To answer this question, it's important that you first establish what you define "bad teeth" to be. For some people, having crooked, yellow, large, or small teeth is displeasing. Another (and perhaps more important) consideration is the state of health of your teeth. "Bad" teeth could mean an oral environment prone to cavities. Whatever displeases you about your smile, how much of it can you really blame on your genes?
The Teeth You're Given
Genetics do play a role in the appearance, shape, size, and position of your natural teeth. Jaw size also affects the way your teeth fit together. Teeth that grow tightly together, even overlapping, may always be more prone to developing cavities between them. However, simply because they are what they are does not make you powerless.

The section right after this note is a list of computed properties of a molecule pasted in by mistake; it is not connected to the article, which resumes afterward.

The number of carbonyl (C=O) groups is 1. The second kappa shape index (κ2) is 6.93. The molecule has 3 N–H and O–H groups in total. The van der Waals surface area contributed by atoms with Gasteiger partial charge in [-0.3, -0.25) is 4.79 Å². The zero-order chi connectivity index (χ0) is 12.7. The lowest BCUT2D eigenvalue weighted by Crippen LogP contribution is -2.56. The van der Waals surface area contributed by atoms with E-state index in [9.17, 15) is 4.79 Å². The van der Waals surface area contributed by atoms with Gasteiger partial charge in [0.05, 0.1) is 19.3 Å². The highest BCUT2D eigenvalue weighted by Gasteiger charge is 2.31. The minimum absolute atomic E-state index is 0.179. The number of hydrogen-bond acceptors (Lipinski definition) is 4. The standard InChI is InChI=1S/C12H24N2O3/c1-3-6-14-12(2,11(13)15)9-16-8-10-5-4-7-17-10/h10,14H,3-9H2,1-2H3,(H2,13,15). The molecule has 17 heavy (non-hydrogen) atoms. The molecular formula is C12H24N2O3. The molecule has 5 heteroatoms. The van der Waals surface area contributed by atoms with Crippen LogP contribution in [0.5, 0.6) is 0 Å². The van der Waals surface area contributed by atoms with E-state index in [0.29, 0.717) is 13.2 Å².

Science has not definitively proven whether there are measurable genetic variations in the strength of a tooth's protective enamel. The condition of your teeth is greatly affected by your choices in diet and oral hygiene. A diet high in acidic sugar will weaken the enamel. Aggressive tooth brushing can also wear it away. Enamel depends upon a supply of fluoride and other minerals to keep it strong, but if you've experienced a deficiency in any of those minerals in the past, that could also contribute to cavity-prone enamel.
The Biggest Influence
No matter what your teeth look like, the biggest factor that affects the health of your teeth is you! That's right, the choices you make now have the greatest impact on whether you have 'good' or 'bad' teeth. Proper oral hygiene, fluoride use, wise diet choices, and regular dental visits can help you enjoy great teeth.
Schedule a consultation with the Dental Partners of Brookline to find out how you can have the best teeth of your life.